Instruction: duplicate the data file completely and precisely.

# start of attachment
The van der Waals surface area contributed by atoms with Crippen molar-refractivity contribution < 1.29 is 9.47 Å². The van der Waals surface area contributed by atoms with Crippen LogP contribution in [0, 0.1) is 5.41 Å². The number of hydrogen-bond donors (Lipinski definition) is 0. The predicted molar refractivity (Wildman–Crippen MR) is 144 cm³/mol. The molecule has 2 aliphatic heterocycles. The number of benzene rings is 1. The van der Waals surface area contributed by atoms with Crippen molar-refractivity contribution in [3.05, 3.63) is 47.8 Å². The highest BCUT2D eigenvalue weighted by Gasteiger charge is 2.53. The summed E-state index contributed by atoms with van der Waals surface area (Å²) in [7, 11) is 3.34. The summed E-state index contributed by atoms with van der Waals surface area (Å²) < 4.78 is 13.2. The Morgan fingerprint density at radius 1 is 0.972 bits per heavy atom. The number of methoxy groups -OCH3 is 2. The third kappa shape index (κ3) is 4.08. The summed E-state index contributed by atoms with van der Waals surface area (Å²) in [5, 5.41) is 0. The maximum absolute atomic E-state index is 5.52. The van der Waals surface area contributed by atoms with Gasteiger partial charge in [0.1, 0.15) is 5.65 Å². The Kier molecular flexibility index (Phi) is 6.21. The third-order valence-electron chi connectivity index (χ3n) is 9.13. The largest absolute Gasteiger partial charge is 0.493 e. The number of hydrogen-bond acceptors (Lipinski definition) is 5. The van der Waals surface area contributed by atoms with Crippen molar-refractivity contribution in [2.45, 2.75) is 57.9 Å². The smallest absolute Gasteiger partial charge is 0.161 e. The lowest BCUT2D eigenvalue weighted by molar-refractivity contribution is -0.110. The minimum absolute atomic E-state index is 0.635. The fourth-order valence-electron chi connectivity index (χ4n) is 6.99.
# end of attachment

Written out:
The van der Waals surface area contributed by atoms with Crippen molar-refractivity contribution < 1.29 is 9.47 Å². The van der Waals surface area contributed by atoms with Crippen LogP contribution in [0, 0.1) is 5.41 Å². The number of hydrogen-bond donors (Lipinski definition) is 0. The predicted molar refractivity (Wildman–Crippen MR) is 144 cm³/mol. The molecule has 2 aliphatic heterocycles. The number of benzene rings is 1. The van der Waals surface area contributed by atoms with Crippen molar-refractivity contribution in [3.05, 3.63) is 47.8 Å². The highest BCUT2D eigenvalue weighted by Gasteiger charge is 2.53. The summed E-state index contributed by atoms with van der Waals surface area (Å²) in [7, 11) is 3.34. The summed E-state index contributed by atoms with van der Waals surface area (Å²) < 4.78 is 13.2. The Morgan fingerprint density at radius 1 is 0.972 bits per heavy atom. The number of methoxy groups -OCH3 is 2. The third kappa shape index (κ3) is 4.08. The summed E-state index contributed by atoms with van der Waals surface area (Å²) in [5, 5.41) is 0. The maximum absolute atomic E-state index is 5.52. The van der Waals surface area contributed by atoms with Gasteiger partial charge in [0.1, 0.15) is 5.65 Å². The Kier molecular flexibility index (Phi) is 6.21. The third-order valence-electron chi connectivity index (χ3n) is 9.13. The largest absolute Gasteiger partial charge is 0.493 e. The number of hydrogen-bond acceptors (Lipinski definition) is 5. The van der Waals surface area contributed by atoms with Crippen molar-refractivity contribution in [2.45, 2.75) is 57.9 Å². The smallest absolute Gasteiger partial charge is 0.161 e. The lowest BCUT2D eigenvalue weighted by molar-refractivity contribution is -0.110. The minimum absolute atomic E-state index is 0.635. The fourth-order valence-electron chi connectivity index (χ4n) is 6.99.